"We are at war," Sen. Lindsey Graham (R., S.C.) declared before a packed lunchtime audience at the Willard Hotel Tuesday afternoon.
Radical nations like Iran continue to pose a deadly threat to American interests across the globe, Graham said.
"The one concept I will not entertain is having a military that does not make us an exceptional nation," Graham said during a discussion focusing on the impact of defense cuts. "We cannot afford that. The world cannot afford that."
"Radical Islam cannot be accommodated," Graham said. "It must be defeated. If America is not going to help fight radical Islam who will?"
Looming defense cuts took center stage during the event as speakers like Graham grappled with the dangers of sacrificing defense in pursuit of righting the country’s ailing economy.
Nearly $500 billion in defense cuts, otherwise known as sequestration, are scheduled to automatically take place next year if Congress fails to reach a last-minute deal meant to avoid falling off the so-called "fiscal cliff."
Speakers at the discussion—which was jointly sponsored by the Weekly Standard and Concerned Veterans for America—argued that decision makers would be foolish to sacrifice America’s national security in the pursuit of savings.
"I want the Iranian nuclear threat to be resolved" before agreeing to another $500 billion in defense cuts, Graham said. "I want to make sure Syria ends in a way that doesn’t blow up the region."
The U.S. military’s ability to pivot from region to region to protect allies and interests are of the utmost importance, as the world grows more dangerous by the day, Graham said.
"I don’t want to go to war with China," he said. "But it’s always good to know that you could and win."
America must be able to completely cripple Iran should it be forced to confront Tehran over its continuing pursuit of nuclear arms, Graham said.
"If force is to be used, our capabilities need to be such that it will be decisive," he said.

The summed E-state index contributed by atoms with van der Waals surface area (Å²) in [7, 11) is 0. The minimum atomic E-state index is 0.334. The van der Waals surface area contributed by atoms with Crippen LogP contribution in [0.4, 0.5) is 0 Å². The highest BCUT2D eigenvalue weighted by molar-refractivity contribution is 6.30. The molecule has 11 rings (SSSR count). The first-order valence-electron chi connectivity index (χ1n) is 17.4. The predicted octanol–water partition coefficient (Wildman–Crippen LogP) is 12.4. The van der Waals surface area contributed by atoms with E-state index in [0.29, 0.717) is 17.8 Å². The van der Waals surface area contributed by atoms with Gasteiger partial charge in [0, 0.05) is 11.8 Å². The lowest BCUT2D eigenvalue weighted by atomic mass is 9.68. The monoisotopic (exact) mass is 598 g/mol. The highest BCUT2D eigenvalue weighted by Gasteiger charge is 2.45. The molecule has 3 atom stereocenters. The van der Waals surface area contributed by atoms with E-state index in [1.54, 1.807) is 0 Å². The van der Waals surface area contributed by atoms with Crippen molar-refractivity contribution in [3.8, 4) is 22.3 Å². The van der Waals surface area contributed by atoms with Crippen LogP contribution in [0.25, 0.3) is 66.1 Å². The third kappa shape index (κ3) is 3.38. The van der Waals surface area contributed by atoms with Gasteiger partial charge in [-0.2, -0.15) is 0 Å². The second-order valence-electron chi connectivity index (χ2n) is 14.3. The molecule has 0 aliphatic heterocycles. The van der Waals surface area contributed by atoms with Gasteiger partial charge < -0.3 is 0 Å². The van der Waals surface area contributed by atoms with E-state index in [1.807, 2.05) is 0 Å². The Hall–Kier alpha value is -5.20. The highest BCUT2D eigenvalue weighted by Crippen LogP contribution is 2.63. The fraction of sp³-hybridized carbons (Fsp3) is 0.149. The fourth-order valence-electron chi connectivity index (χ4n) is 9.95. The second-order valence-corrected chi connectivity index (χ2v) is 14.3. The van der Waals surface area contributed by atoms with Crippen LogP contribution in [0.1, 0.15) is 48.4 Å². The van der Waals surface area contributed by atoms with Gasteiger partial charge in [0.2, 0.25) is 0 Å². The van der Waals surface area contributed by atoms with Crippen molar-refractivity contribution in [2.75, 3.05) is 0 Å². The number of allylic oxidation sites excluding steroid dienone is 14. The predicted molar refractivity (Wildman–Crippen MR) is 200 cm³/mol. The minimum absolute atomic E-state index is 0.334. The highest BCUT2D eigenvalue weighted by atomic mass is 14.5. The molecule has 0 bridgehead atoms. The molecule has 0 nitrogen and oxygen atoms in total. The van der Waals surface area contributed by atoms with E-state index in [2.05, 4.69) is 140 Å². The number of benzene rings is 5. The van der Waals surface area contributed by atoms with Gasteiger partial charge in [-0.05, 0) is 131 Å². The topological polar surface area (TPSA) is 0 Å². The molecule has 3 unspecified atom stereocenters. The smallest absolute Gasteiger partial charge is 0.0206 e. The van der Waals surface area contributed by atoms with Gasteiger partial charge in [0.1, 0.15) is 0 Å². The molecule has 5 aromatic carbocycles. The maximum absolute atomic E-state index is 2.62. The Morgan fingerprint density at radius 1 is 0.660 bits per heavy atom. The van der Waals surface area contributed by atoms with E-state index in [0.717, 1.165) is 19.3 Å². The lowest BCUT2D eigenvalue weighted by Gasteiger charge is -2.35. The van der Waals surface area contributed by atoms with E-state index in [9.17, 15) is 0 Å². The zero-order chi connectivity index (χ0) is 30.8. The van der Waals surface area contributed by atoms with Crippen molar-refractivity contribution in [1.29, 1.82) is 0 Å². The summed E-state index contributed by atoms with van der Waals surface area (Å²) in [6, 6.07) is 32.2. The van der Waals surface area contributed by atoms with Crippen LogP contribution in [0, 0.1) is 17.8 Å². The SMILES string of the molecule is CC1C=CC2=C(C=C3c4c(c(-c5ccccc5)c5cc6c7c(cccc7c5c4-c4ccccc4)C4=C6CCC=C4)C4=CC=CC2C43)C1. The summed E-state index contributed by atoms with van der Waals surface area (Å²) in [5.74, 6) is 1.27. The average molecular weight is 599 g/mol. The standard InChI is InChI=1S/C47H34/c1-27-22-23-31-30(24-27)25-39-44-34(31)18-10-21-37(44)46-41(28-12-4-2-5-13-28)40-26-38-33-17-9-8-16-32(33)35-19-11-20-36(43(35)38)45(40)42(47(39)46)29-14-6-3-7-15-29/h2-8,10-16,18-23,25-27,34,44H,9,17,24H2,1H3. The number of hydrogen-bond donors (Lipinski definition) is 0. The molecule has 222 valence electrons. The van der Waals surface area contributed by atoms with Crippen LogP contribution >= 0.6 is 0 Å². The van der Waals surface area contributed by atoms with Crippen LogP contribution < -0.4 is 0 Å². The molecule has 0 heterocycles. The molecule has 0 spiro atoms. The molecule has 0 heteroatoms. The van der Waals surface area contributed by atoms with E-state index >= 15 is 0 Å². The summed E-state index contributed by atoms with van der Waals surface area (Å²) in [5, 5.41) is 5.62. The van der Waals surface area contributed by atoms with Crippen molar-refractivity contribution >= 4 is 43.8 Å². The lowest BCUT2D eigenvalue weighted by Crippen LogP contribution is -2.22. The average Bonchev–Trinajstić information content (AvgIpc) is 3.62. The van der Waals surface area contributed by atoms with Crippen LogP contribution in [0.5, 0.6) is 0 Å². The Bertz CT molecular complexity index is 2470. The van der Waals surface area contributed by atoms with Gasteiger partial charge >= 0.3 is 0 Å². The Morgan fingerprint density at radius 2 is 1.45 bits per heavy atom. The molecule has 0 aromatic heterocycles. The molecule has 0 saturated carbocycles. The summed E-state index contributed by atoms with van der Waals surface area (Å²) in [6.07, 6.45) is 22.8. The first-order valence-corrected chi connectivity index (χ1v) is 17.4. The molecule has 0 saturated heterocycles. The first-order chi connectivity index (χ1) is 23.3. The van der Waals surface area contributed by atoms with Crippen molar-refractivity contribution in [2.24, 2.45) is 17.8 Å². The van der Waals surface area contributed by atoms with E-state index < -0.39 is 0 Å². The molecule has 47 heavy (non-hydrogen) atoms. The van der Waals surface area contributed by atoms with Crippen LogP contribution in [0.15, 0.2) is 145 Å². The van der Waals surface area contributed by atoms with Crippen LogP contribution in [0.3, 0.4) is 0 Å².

American strength is even more critical in that region because Israel does not possess the military capabilities needed to stop Iran on its own.
"They don’t have the capabilities in my view to bring the program to a complete end," Graham said.
"I think it would be difficult for the U.S. to stop the nuke programs by themselves," Graham said. "[But] I’d rather bet on us than the Iranians."
An American strike on Iran is not guaranteed to be effective.
"I don’t think we can stop the program with confidence," Graham said. "I think we’ve reached the point… [in which] just attacking the nuclear sites is not enough."
America would need to focus on obliterating Iran’s military might, Graham said.
The U.S. must "shoot down their air force, sink their navy and punish the revolutionary guard," he said.
"We will take a blow if military force is taken against Iran," Graham added. "We are opening up Pandora’s Box."
Although the Iranians "can do damage to us, I know how this movie ends—they lose and we win," Graham said.
As U.S. policymakers and the White House seek to reduce spending on defense, other nations are doing the opposite, Graham warned.
"The world is not stagnant when it comes to defense capabilities," he said.
"There is no substitute for American military power in the 21st century," he said. The U.S. "must be superior to anything on the planet at all times. I’m not looking for a fair fight. I’m looking for an overwhelming advantage."